Structural organisation in living systems is both dynamic (varies with time), and emergent (more than the sum of its parts). Different blends of these aspects can be said to contribute to all the uniquely impressive processes of cellular biology. In contrast, synthetic self-assembled chemical systems rarely express each of these properties, being largely based on single self-assembly systems (e.g. DNA hybridisation or metal coordination), and static (i.e. observed at its thermodynamic minimum). This Fellowship will combine the Fellow's skills in chemoenzymatic peptide synthesis with those of the Supervisor in combining complementary self-assembly systems to obtain emergent superstructures. These studies will result in the first instances of dynamic and emergent self-assembly in synthetic chemical systems.
To achieve this aim, we will perform chemoenzymatic polymerisation of peptides from the end of DNA backbones. Both units are capable of their own self-assembly - DNA through hybridisation, and peptides via secondary structures. In any 'static' snapshot of the system, the indirect interplay of DNA and peptide assembly will lead to highly unusual nanostructures. However, this work will go beyond, to measure the type and extent of self-assembly during the enzymatic polymerisation process using cutting edge techniques such as liquid-cell electron microscopy. The resultant systems will recapitulate the properties of living matter in these respects.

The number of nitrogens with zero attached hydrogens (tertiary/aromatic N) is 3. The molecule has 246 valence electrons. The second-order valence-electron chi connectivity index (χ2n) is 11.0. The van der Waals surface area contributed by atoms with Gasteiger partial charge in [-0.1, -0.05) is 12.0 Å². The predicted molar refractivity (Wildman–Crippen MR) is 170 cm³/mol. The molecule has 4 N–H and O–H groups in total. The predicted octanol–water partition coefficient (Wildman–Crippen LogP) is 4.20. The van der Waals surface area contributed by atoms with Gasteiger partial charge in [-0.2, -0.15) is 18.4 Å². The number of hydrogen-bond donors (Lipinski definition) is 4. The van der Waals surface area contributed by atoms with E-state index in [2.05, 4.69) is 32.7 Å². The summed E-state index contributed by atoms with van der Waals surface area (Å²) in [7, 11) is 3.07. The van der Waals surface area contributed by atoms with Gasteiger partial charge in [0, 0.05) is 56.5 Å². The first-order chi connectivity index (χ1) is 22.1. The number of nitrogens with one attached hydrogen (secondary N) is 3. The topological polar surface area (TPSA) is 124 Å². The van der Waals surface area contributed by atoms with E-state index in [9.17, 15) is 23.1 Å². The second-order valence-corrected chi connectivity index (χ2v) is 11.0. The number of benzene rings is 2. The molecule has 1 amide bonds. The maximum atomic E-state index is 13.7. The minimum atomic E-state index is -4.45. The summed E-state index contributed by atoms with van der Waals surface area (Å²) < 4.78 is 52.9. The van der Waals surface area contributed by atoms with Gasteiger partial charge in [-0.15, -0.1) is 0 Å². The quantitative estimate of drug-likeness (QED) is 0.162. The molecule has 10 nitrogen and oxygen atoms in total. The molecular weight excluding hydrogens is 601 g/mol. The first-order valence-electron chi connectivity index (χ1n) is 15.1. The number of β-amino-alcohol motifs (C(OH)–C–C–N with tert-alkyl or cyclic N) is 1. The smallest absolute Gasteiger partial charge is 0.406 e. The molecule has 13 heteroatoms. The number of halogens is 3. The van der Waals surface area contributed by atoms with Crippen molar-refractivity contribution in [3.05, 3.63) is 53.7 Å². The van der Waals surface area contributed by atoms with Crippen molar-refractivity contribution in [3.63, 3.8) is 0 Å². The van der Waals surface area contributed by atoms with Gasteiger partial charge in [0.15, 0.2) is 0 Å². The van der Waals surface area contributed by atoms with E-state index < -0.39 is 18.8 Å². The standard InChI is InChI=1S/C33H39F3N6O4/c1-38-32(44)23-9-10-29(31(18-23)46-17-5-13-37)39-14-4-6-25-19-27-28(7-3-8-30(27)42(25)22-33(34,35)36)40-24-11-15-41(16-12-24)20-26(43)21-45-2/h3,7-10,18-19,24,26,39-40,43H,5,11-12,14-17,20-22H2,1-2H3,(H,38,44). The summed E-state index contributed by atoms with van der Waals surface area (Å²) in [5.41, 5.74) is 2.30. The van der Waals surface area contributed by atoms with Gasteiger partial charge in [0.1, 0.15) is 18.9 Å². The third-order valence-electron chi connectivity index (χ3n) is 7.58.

In the course of these studies, the Fellow's professional skills will be honed through mentorship, the practice of taking a leading role in research, and through training courses offered by the Host Institution. At the end of the Fellowship, he will be ideally placed to assume an independent academic position.
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